Tagged: Digital Media Toggle Comment Threads | Keyboard Shortcuts

  • RocGaude 7:21 pm on September 10, 2010 Permalink
    Tags: Digital Media,   

    @ajguy That’s exactly what I’m wondering about. You’d think that they’d need to encode the file to a different file format then MP3, run the podcast RSS feed through some form of authentication process, and then you’d only be able to listen to it on “approved” devices for it to work (ie. EGMi). In the future, I can totally see paid podcasts going this way when people are primarily listening to their podcasts via iPhone/iPad/Android-powered devices but we’re not there yet.

     
  • RocGaude 7:54 pm on September 9, 2010 Permalink
    Tags: Digital Media,   

    I’ve been thinking of Penny Arcade’s reality TV show. It’s boss and the kind of programming I’d pay for. My only issue with it is that you have to watch it on their website. If there was a way to subscribe to it, even for a fee, I’d do it. The same would have applied to the old 1UP Show (pre-talent exodus) and Feedback on G4TV.

    I’m wondering if video content is something that people can justify paying for when audio-only, basic podcasts isn’t? Will we start seeing this next year when more people have smart phones and/or tablets?

     
  • iscariot83 6:39 pm on September 9, 2010 Permalink
    Tags: Digital Media,   

    Personally, I wonder how splitting the content up will affect the tone of the Bombcast…when you’ve got paying subscribers, I have to imagine you feel a lot more pressure to try and seem like you’re providing worthwhile content. The tangents and off topic conversations have been some of the meatiest parts of a lot of my favorite podcasts though.

    All in all, I think we can all see that this extends way beyond the realm of games coverage – Beige just hit on the Public Radio similarity. I love the fact that by donating to your local NPR station, you can indirectly fund all of their content (The 1up network could’ve benefited a lot from that model), or you can choose to specify a particular show you enjoy.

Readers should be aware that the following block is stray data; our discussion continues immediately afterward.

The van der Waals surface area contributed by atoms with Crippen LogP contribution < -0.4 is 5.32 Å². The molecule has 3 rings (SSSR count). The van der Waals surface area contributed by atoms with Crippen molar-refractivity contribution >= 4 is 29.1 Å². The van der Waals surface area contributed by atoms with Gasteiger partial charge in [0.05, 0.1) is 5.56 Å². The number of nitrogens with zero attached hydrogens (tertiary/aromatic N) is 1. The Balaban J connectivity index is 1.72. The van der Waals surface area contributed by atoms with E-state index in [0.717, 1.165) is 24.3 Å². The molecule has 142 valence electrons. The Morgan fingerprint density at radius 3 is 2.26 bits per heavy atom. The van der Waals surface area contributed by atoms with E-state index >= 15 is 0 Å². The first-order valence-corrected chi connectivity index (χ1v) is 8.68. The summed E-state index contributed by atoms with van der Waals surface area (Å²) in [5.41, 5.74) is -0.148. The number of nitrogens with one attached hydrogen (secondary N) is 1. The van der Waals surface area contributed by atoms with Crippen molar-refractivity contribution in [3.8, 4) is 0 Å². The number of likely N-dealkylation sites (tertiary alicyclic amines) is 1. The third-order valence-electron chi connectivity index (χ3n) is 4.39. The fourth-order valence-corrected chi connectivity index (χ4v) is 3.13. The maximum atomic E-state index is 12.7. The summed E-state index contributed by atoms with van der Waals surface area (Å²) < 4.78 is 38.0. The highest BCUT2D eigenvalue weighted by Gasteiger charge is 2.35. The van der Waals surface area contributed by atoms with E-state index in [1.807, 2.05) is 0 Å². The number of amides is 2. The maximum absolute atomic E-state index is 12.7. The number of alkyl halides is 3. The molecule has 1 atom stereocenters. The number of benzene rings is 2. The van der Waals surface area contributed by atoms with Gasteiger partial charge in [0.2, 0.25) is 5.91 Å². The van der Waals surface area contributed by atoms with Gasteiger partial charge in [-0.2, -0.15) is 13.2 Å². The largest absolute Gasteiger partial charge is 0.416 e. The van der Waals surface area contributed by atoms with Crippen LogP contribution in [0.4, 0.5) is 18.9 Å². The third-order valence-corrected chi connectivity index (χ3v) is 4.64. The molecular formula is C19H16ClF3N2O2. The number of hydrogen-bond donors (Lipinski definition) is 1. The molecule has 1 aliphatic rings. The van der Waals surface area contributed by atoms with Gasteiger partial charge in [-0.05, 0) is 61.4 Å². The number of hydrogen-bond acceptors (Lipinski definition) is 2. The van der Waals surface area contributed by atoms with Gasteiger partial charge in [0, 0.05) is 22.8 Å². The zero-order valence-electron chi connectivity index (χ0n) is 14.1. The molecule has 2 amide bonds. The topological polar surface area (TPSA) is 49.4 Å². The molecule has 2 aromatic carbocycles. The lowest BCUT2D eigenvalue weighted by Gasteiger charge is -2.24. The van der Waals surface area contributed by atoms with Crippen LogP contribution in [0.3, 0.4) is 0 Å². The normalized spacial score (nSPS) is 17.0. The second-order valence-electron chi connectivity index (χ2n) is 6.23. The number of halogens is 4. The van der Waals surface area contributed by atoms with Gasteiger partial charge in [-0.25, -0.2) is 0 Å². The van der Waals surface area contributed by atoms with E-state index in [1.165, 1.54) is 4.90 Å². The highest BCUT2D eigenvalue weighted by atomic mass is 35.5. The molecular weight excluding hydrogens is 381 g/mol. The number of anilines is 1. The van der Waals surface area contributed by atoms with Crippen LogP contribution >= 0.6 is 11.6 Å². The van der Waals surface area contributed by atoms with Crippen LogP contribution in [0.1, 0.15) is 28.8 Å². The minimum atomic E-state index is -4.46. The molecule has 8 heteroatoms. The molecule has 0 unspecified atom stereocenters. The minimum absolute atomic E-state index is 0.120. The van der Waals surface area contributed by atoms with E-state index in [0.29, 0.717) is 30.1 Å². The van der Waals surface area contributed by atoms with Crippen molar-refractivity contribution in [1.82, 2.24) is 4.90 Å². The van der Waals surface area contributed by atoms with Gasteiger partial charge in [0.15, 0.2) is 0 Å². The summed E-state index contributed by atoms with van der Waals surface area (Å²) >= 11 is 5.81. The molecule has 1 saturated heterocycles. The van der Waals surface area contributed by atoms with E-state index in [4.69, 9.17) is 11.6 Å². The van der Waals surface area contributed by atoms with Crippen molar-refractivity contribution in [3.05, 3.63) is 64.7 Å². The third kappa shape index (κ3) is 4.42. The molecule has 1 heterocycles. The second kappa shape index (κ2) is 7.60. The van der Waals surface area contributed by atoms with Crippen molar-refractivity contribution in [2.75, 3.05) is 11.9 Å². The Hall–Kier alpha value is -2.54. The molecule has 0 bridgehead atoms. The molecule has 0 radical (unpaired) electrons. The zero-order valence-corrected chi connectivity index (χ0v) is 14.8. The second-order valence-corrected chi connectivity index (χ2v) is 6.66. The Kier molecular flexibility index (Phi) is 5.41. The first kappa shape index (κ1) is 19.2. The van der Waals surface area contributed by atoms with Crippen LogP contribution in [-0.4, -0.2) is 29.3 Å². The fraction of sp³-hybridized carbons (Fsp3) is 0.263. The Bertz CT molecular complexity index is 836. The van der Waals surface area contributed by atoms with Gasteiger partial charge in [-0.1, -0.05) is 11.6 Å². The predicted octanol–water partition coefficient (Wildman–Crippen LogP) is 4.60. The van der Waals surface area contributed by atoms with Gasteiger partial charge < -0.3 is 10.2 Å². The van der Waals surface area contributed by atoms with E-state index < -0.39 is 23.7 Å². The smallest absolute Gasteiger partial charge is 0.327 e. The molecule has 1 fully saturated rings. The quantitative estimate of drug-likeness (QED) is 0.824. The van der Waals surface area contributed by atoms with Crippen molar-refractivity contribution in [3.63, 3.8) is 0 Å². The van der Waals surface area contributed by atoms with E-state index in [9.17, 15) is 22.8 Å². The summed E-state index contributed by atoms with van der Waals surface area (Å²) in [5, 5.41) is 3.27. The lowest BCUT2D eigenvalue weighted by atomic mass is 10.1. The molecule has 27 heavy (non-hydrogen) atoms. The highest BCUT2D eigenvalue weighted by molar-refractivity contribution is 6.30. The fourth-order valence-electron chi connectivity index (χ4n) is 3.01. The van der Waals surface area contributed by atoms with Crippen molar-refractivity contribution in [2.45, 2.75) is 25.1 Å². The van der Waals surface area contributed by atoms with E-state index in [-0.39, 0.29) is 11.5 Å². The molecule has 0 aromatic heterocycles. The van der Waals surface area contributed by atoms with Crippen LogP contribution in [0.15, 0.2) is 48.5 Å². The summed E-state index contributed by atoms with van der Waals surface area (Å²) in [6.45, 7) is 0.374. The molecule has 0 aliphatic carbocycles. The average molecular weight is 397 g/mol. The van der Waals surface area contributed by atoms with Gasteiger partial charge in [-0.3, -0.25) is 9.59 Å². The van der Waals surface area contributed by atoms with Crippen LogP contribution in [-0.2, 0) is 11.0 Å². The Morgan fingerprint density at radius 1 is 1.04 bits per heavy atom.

Journalism itself is in upheaval right now though, not just Giant Bomb and gaming news, but places like the Wall Street Journal and CNN. Traditional advertising online just doesn’t have enough value for anyone right now – I work in that industry in fact, so I could go on at length about why that is – and a lot of big content creators are starting to look at pay walls and user subscriptions. I’m willing to bet that a lot of people will be keeping tabs on what happens to Whiskey Media….hopefully they’ll see that the best business model is one where subscriptions create the freedom to report honestly and independently, and aren’t just a supplement to traditional advertising revenue.

     
  • RocGaude 6:04 pm on September 9, 2010 Permalink
    Tags: Digital Media, ,   

    @bowlisimo First off, I’m on your side.

    In regards to shenanigans, the Brodeo and Idle Thumbs pulled it off wonderfully. I can’t say the same thing for the Bombcast. While they sometimes knock one out of the park, I’m mostly zoning out during the initial “warm up” portion of the show. I can’t count how many times I’ve unscribed/re-subscribed to the show because of that. I only listen because of Gerstmann who, in my opinion, has always been funny and has something interesting to say. He’s got “it”, that spark of personality that people gravitate toward.

    The gaming media will thrive or continue to dwindle based solely on its ability to retain personalities that make content worth consuming. I’m pretty sure we’re all in agreement that people follow the people, not name brands. It’s the “soul” of the product/brand that’s important and what makes people connect with it. In a click-based, ad-driven business model, having a “soul” is fucking worthless. It’s all about volume, commodity-priced writing, “top 10” lists, and having your users write “blogs” (aka free content) in order to build traffic. I’m sick of that shit because that’s why we have no more 1UP Yours or Brodeo.

     
  • RocGaude 10:13 pm on August 17, 2010 Permalink
    Tags: Digital Media, Wired   

    “The Web is Dead, Long Live the Internet”

    http://www.wired.com/magazine/2010/08/ff_webrip/

    Fascinating read for anyone of you that’s into the future of digital media.

     
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